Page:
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5 Things You Need to Know for the Perfect Cup of Coffee

5 Things You Need to Know for the Perfect Cup of Coffee: We all have our favourite way to make Coffee. But that doesn’t mean we’re doing it right. At De Inspecteur, barista Sophie Boonen gives tips for a tasty, affordable cup of Coffee with the least possible impact on our planet.

5 Things You Need to Know for the Perfect Cup of Coffee

Tip 1: Rinse the Filter

Do you pour your Coffee at home with a filter, or do you use a traditional coffee maker? Then rinse the paper filter beforehand, says Sophie Boonen.

“In the past, the main purpose of this rinse was to remove the glue residues from the paper. But it also has another advantage: a wet filter better absorbs the oil and fats from the Coffee. As a result, rinsing greatly increases the taste and also makes the Coffee more beautiful because there is no longer an oily layer floating on top.”

In the best-case scenario, you rinse the filter with hot water when it is already on the jug so that it is also preheated immediately.

Sophie also advises not to pour too much water into the filter at once: “Little bits are better. Otherwise, you will bring up the coffee grounds, and the water will run past them. That way, you also have to use fewer coffee grounds, which means you waste less and therefore save money .”

“Count on about 60 grams of coffee per litre of water. So if you pour only a little bit of water at a time, you have less waste.”
Sophie Boonen, barista

Tip 2: Store Your Coffee the Right Way

One of Coffee’s biggest enemies is oxygen, says Sophie Boonen: “Coffee oxidizes quickly. When you open a package, the first volatile aromas have already disappeared after fifteen minutes. It is, therefore, best to store your Coffee in a vacuum as much as possible .”

This also applies to Senseopads, for example. “Once the package is open, it is better to repack the pads in an airtight box. That way, they stay as fresh as possible.”

Sophie also strongly advises against storing your Coffee in the refrigerator. “I know that some producers recommend this on the packaging, but it is only possible if the Coffee is 100% hermetically sealed. If not, it will absorb all the odours from your fridge .”

“Only keep Coffee in the refrigerator if it is 100% hermetically sealed. Otherwise, it will taste like the camembert or half an onion in your fridge.”
Sophie Boonen, barista

Tip 3: Don’t Pour Coffee Grounds Down the Sink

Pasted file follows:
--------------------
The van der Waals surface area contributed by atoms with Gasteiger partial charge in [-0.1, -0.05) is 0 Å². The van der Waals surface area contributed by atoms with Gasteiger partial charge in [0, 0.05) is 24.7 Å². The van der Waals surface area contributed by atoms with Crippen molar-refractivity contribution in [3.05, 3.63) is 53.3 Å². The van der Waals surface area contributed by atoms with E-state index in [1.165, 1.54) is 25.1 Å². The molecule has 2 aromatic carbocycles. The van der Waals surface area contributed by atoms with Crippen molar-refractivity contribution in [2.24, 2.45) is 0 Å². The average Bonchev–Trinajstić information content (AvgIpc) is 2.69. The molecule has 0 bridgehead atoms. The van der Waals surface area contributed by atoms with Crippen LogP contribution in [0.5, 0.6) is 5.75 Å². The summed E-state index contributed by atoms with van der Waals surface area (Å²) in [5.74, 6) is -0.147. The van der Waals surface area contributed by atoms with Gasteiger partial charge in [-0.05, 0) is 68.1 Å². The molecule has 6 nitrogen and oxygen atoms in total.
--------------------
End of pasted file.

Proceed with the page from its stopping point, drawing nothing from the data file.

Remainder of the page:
Even Jeroen Meus does it, he once said on television. But pouring coffee grounds down the drain is not such a good idea, according to Sophie Boonen. “It’s an old habit, and the grit indeed sands your pipes. But there is always some grit left behind in the siphon under your sink, which sooner or later leads to blockages. You can scrub your hands with it now and then, but the little grit you use will flush through.”

Coffee grounds are quite an underestimated substance, Boonen knows. “98% of all the minerals and nutrients of the Coffee are still in the grit, only 2% of that ends up in the Coffee itself. Coffee grounds are a valuable fertilizer for (flowering) plants, both indoors and in the garden. You can also colour dark hair or grow mushrooms on it. The industry has already discovered coffee grounds as a basis for plastics .”

“People still pour away Coffee too often. A shame if you know how much time and energy it takes: the whole process from berry to bean takes nine months.”
– Sophie Boonen, barista

Tip 4: Recycle Your Cups

Coffee cups in aluminium or plastic have become immensely popular in recent years. “They also have a lot of advantages,” says Sophie. “They are user-friendly, you always have a cup of fresh coffee, and you never make too much .”

The aluminium capsules, in particular, guarantee good quality, says Boonen. “Sooner or later, plastic lets moisture through, which is detrimental to the taste of Coffee. Hence, you will find aluminium in just about every coffee container. That keeps the coffee dark, dry and sealed off from oxygen .”

But the metal is scarce and expensive. “Fortunately, it is endlessly reusable, and many producers make a real effort to collect and recycle the cups. But that system can only succeed if the consumer also brings in or sends the cups in .”

“It is good that cups are recycled, but the entire system stands or falls with the consumer: if we do not bring the cups in, they will not be recycled.”
– Sophie Boonen, barista

Tip 5: This Is How You Make One Cup With as Little Waste as Possible

If you only want to make one cup of coffee at a time, you don’t necessarily have to use coffee cups. Nowadays, there are many coffee machines with a built-in coffee grinder, with which you can make a fresh cup. “Don’t pour too many beans into the reservoir because that’s where they also start to oxidize,” advises Sophie.

She also advises not to opt for one of the cheapest devices on the market. More affordable materials are often used, which means they break down faster. “But an expensive top device is not a must. The most important thing is that you maintain your device as prescribed by the manufacturer. Because many coffee machines break down prematurely because people don’t clean them properly.”

In the long run, such a device with coffee beans also pays for itself. “We don’t think about it, but coffee cups are sometimes insanely expensive. For example, a Nespresso capsule contains 5.5 g of Coffee, which costs about 68 euros per kg. So coffee beans are a lot cheaper,” says Sophie.

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